Elevating Success, which offers educational training programmes to local individuals, finished their first enterprise programme in December. Eight out of the ten trainees who made it to the final stage were women. These successful candidates are now embarking upon their first entrepreneurial venture, marking the increasing influence of women in business today. One of them is Maired Gorman.
When the bell sounds, Gorman finishes teaching history at a Croydon secondary school but her day in the classroom is not yet over. The next stop is a local housing development space in West Croydon, where she runs ‘education2excel’, a homework club she has recently set up for local primary school children.
Gorman told EastLondonLines: “I have been teaching for 20 years and I wanted to use my teaching skills to start something of my own. I am currently juggling my work as a supply teacher with getting my homework club of the ground and I hope one day it will grow to something I can dedicate all my time to.”
Research carried out by the Professional Boards Forum found that 14.9 per cent of UK directors at Britain’s 100 largest public companies are women, up from 12.5 per cent in 2010. The increasing numbers of female owned businesses is also reflected on a local level as more and more women are starting entrepreneurial ventures that support their community. Andrew Brown, the director and founder of Elevating Success, said: “There has been a definite increase in the numbers of women going into business. We have found that many of the successful women entrepreneurs in our area know the local people, know what the community needs and have been able to start a business that has been both popular and supportive.”
Elevating Success is part of a growing number of organisations that equips people with skills necessary to start a business, including legal know-how, market research skills, financial management, and client relationship development. Out of the 47 who began the trainee course, 36 were female, which suggests that increasingly, women are seeing starting their own business as a career option.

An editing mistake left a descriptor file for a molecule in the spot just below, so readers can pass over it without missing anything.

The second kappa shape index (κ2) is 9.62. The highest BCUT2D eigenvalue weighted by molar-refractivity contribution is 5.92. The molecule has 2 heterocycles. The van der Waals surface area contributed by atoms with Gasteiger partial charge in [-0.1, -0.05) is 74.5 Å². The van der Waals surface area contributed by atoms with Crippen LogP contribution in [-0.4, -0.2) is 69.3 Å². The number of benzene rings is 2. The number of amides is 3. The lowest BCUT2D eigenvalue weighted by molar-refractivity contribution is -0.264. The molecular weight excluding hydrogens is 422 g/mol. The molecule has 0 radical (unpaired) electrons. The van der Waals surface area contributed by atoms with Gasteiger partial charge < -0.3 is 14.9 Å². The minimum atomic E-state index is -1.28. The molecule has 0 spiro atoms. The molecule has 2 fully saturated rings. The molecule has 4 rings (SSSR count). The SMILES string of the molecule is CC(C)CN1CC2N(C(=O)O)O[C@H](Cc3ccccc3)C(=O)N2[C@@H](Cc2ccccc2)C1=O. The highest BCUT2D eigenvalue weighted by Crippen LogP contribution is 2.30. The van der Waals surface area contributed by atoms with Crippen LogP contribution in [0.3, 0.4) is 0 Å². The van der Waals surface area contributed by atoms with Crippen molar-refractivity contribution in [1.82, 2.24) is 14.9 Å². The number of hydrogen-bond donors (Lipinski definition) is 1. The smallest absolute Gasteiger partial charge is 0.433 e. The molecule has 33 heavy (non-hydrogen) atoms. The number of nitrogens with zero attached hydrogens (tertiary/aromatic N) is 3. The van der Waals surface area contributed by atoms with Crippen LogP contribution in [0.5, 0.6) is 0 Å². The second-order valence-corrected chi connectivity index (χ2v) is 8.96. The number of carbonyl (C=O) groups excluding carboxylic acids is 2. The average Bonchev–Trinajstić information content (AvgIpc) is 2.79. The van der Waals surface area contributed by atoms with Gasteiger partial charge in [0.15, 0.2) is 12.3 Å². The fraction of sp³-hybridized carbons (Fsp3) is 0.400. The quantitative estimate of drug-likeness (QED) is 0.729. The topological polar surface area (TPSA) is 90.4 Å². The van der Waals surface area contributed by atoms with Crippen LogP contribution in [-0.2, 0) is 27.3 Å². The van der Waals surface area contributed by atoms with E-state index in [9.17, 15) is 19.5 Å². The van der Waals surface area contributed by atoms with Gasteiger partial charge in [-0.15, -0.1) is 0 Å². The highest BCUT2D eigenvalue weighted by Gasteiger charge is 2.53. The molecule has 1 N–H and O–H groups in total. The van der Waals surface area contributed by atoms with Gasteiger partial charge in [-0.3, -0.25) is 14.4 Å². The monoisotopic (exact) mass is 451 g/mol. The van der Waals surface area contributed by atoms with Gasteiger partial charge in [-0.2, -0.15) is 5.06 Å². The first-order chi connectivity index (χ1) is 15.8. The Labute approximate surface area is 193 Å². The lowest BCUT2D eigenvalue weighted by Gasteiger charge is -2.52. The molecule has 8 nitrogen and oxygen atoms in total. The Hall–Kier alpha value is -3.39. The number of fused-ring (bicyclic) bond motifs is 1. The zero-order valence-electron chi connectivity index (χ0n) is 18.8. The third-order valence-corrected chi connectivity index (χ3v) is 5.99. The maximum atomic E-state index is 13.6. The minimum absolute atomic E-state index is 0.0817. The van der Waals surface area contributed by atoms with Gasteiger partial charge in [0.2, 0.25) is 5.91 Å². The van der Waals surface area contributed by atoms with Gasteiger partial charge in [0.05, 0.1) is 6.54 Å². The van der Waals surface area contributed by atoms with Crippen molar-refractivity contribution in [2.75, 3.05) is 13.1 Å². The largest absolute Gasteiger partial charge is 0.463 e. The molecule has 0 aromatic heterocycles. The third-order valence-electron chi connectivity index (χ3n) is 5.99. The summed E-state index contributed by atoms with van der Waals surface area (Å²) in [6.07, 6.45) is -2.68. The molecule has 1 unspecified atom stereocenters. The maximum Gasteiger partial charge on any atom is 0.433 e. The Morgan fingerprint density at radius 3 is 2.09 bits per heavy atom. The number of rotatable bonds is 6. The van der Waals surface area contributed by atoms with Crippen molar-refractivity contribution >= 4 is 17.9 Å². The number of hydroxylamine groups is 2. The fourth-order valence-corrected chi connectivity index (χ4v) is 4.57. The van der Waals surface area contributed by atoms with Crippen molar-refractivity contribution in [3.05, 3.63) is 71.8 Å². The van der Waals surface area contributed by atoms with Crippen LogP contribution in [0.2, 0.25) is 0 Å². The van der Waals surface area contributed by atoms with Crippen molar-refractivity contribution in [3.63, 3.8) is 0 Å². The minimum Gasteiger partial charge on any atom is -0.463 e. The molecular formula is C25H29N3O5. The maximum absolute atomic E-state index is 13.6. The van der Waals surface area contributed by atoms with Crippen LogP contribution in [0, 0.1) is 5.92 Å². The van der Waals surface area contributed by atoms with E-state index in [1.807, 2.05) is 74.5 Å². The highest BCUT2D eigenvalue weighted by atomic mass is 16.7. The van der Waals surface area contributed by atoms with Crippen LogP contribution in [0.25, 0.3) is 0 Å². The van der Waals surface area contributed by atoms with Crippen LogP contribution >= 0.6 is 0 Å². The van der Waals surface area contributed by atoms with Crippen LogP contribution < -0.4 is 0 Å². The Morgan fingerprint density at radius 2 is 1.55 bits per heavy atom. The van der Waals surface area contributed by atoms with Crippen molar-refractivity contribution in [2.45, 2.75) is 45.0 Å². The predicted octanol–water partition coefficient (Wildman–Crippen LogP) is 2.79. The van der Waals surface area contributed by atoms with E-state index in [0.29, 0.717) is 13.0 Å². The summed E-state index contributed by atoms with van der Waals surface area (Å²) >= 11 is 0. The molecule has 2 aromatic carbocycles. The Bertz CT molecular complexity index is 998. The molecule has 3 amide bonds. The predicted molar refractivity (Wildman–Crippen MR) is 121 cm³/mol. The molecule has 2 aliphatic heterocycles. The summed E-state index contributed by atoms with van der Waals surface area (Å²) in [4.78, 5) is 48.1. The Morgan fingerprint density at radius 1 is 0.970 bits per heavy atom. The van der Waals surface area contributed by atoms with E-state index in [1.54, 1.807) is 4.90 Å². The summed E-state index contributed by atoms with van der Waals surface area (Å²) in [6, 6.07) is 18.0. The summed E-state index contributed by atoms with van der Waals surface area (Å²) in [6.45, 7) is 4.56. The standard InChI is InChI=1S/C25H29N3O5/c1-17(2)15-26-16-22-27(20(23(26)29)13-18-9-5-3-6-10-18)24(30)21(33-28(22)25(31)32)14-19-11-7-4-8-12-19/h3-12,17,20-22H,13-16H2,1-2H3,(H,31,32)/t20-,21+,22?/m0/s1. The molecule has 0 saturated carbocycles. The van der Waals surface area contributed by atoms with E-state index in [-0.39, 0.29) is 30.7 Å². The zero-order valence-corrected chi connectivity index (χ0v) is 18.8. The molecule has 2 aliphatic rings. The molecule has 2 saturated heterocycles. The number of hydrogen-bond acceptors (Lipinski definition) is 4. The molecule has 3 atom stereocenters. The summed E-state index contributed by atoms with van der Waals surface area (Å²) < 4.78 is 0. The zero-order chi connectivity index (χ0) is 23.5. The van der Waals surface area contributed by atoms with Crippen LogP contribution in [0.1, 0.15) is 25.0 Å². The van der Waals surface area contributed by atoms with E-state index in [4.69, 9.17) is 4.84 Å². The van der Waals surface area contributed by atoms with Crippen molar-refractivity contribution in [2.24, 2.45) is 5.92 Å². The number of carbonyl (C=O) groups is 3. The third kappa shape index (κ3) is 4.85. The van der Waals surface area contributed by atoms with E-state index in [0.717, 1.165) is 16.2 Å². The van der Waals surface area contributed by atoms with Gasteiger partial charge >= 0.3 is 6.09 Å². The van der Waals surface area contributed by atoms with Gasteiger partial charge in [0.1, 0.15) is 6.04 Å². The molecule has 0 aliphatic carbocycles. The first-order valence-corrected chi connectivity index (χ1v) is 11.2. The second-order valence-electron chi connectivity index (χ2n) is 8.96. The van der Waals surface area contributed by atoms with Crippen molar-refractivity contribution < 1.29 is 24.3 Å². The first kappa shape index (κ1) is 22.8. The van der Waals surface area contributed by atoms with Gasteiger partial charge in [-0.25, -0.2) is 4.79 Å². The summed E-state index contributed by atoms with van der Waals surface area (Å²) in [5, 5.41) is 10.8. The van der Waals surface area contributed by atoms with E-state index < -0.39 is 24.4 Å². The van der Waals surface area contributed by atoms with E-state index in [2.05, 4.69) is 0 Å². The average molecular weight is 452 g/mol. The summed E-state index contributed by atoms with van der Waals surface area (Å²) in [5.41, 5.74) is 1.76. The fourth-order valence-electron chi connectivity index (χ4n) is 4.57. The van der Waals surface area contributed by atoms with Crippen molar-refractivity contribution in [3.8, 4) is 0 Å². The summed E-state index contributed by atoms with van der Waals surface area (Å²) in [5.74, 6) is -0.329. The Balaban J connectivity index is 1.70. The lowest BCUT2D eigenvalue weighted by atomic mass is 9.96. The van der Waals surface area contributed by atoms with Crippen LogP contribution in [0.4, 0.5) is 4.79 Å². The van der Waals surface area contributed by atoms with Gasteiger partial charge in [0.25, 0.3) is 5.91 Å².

Maired said: “I went along to the course just out of interest. I had an idea of running a homework club for a while but doing the course showed me how to put my idea into practice. It has really energised me.”
Starting a business has become a more desirable career move for many women, who struggle to fit their jobs around family responsibilities or have found that restrictions at work have prevented them from excelling.
Andrew Brown said: “We have a lot women who have reached a certain point in their careers and have said to themselves, ‘I have had enough of that. I’m doing it myself’ and many do not believe in the possibility of career progression in their jobs.”
Brown also said there have been a lot of mothers who are still looking after their children and need to earn a living that will work around their families. One such example is Sharon McLean, who has been running her own business for ten years and finds being her own boss has made being a dedicated mother to her four children more manageable.
McLean told Eastlondonlines: “If my child has an assembly in the morning I know I can shift things round and make it.”
Before starting ‘Business with excellence’, which offers mentoring and advice to small companies, Sharon had been working for ten years as a financial manager for a bank, where she worked from 9-5 and then often had appointments afterwards. “My previous job was often really long hours and spending time with my children was not always easy. Childcare is also really expensive so I wanted a job I had more control over so after my second child I decided to start something new.”
Andrew is now running his second, smaller business start-up course where nine out of the ten people are women. “The people who have come to us are really exciting and full of ideas and I’m enjoying running the course for a second time.”
Recent research from the Institute of Leadership and Management has shown that as pay cuts and job losses continue, many women have found that the glass ceiling has become harder to break. Out of nearly 3,000 managers questioned, 73% of women agreed that many female workers still faced barriers in the workplace whereas only 38% of males felt this was the case for men.